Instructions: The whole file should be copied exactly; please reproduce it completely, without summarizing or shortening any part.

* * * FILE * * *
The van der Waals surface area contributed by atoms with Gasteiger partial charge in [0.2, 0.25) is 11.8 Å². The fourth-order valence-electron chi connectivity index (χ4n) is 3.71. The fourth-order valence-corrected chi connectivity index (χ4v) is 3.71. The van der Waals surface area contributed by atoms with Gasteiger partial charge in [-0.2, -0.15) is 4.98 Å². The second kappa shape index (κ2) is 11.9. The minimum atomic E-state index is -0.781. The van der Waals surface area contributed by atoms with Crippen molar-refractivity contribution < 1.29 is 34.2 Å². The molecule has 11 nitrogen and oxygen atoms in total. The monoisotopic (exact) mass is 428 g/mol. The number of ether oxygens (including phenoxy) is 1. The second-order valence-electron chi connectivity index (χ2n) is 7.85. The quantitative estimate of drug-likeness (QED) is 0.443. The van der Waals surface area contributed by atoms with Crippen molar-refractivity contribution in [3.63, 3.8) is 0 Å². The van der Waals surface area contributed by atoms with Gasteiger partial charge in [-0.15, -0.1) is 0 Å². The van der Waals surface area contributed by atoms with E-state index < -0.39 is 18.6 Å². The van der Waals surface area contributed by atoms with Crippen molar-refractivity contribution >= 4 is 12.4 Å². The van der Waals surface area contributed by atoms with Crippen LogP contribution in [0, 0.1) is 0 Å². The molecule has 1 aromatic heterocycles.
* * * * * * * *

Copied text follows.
The van der Waals surface area contributed by atoms with Gasteiger partial charge in [0.2, 0.25) is 11.8 Å². The fourth-order valence-electron chi connectivity index (χ4n) is 3.71. The fourth-order valence-corrected chi connectivity index (χ4v) is 3.71. The van der Waals surface area contributed by atoms with Gasteiger partial charge in [-0.2, -0.15) is 4.98 Å². The second kappa shape index (κ2) is 11.9. The minimum atomic E-state index is -0.781. The van der Waals surface area contributed by atoms with Crippen molar-refractivity contribution < 1.29 is 34.2 Å². The molecule has 11 nitrogen and oxygen atoms in total. The monoisotopic (exact) mass is 428 g/mol. The number of ether oxygens (including phenoxy) is 1. The second-order valence-electron chi connectivity index (χ2n) is 7.85. The quantitative estimate of drug-likeness (QED) is 0.443. The van der Waals surface area contributed by atoms with Crippen molar-refractivity contribution in [3.63, 3.8) is 0 Å². The van der Waals surface area contributed by atoms with Gasteiger partial charge in [-0.15, -0.1) is 0 Å². The van der Waals surface area contributed by atoms with E-state index < -0.39 is 18.6 Å². The van der Waals surface area contributed by atoms with Crippen molar-refractivity contribution >= 4 is 12.4 Å². The van der Waals surface area contributed by atoms with Crippen LogP contribution in [0, 0.1) is 0 Å². The molecule has 1 aromatic heterocycles.